Growth media

In a preliminary experiment, TK tissue culture plants were grown on semi-solid media containing various concentrations of MS nutrients and sucrose. MS medium at 1× reduced adventitious root growth compared to 0.5 × MS medium. Therefore, in this study, solid and liquid media were made with 0.5 × Murashige and Skoog [9] medium (½ MS) (half strength MS micro- and macro-salts (Caisson Laboratories. North Logan, UT, USA) with 1 × Gamborg’s B5 vitamins and 10 g L−1 sucrose) [10] at pH 5.7 and 3.5 mM MES (25 mg L−1). Semi-solid growth media included plant tissue culture agar (Sigma-Aldrich, St. Louis, MO, USA) at 1% (w/v). Seeds, for both semi-solid and hydroponic cultures, were germinated on semi-solid ½ MS (see next section). Because 1% sucrose is the concentration normally used to screen genetically transformed plants [11], this was used to germinate seeds on semi-solid media (½ MS plates). Plants were grown in ½ MS with or without 1% agar at sucrose levels of 0.25, 0.5, 1, 2 and 3%.

Plant material

All tissue manipulation was performed with ethanol-flamed forceps in a sterile laminar flow hood. Taraxacum kok-saghz, accession TK-17 [12] seeds were surface-sterilized in 25 mL 30% (v/v) domestic bleach with 0.03% Triton® X-100 for 8 min at room temperature. The seeds were rinsed three times with 25 mL sterile double distilled water. About 100 seeds were sown on semi-solid ½ MS medium in Petri dishes (50 mL volume, 15 mm × 150 mm, Thermo Fisher Scientific Inc., Waltham, MA, USA) with 5–10 seeds per plate. Dishes were sealed with 3 M Micropore™ surgical tape (Thermo Fisher) and left for 48 h at 22 °C under ambient light. Seeded dishes then were placed under 16 h day fluorescent lighting conditions (PAR = 80–120 μmol m−2 s−1) for 7 days at 22 °C. Seedlings then were moved to either ½ MS liquid or semi-solid media in Magenta vessels and grown for an additional 14 days at 22 °C.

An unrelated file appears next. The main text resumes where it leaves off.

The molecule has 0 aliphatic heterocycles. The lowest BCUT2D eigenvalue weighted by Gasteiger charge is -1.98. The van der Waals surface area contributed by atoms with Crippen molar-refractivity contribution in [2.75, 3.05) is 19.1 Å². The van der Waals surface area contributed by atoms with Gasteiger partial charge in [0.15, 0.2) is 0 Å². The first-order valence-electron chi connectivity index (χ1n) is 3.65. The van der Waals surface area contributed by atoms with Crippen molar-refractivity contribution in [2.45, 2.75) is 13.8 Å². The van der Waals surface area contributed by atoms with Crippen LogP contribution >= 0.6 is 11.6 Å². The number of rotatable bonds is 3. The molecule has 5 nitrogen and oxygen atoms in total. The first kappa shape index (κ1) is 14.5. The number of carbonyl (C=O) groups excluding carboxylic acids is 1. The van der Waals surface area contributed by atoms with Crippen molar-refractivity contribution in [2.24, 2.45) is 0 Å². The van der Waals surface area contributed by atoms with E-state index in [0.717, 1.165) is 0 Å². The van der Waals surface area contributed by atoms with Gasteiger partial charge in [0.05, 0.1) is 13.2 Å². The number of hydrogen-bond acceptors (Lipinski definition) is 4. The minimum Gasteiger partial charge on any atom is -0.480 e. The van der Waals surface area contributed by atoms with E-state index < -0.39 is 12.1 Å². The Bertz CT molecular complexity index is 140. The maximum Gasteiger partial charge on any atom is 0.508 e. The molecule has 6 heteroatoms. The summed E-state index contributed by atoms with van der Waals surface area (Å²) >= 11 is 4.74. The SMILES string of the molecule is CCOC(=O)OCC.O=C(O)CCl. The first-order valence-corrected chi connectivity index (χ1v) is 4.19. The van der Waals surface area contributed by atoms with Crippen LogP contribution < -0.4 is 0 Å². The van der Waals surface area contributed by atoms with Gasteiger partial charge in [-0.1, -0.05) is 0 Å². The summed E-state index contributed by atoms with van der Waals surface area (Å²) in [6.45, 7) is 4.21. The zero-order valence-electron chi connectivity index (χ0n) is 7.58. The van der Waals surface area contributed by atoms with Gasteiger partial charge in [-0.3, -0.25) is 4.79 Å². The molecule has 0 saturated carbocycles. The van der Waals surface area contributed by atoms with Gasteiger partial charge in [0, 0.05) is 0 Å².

Hydroponics apparatus

Modified Magenta G7 vessels were vertically connected using MK-5 10 mm Connector Lids (Caisson Laboratories) (Fig. 1a). The lower unit was filled with washed and autoclaved 10–30 mm expanded clay balls (Fig. 1b). A 5 mm hole was drilled in the top unit to insert a sterile air hose. Ten of the connected vessels were placed into a Nalgene™ Autoclavable Polypropylene Pan (Thermo Fisher) fitted with sufficient 5 mm Tygon tubing (Sigma-Aldrich) to reach the bottom of each vessel interior and have approximately 15 cm of tubing on the outside. Autoclavable Tygon splitters (Fig. 1c) were used to branch the single sterile air input into 10 separate lines, one for each vessel. The single air input line was fitted with an autoclavable 20 μM Acro® 50 Vent Filter (Pall Laboratory, Port Washington, NY, USA) or Millipore Lab Millistak Mini, MCOHC23HH3, (Millipore Corporation, Billerica, MA) to sterilize incoming air (Fig. 1d).
Fig. 1

Hydroponics apparatus. Hydroponic apparatus consisting of: a liquid medium in autoclavable Magenta vessel with expanded clay balls fitted with 20 cm aeration hose. b A set of 10 vessels connected with Tygon tubing and aerated with air passed through a 20 μm filter. c Tygon tubing, connectors, splitters and valve used in the apparatus. d Millipore autoclavable filter. Line is approximately 1 cm

Once fitted with the tubing, the entire apparatus was autoclaved and allowed to cool in a laminar flow hood before adding five treatment media in duplicate. Using aseptic technique, one seedling was placed in each of the 10 liquid medium treatment vessels and the 10 semi-solid medium filled vessels. The hydroponic apparatus was then fitted with a 12-W air pump and constantly aerated. The hydroponic vessels and semi-solid vessels were placed under 16 h day fluorescent lighting for 14 days at 22 °C. A range of sucrose concentrations was evaluated to maximize root growth. Media were replaced after the first 7 days, taking care to maintain sterile conditions. Tissue was harvested aseptically by sterilizing the outside of the vessel with 70% ethanol and removing the plants from their vessels using 30 cm forceps, briefly blotting them on sterile paper towels, and separating the roots and shoots using forceps. Root/shoot fresh weights and lengths were quantified using a balance (to nearest 0.01 g) and ruler (to nearest 1 mm).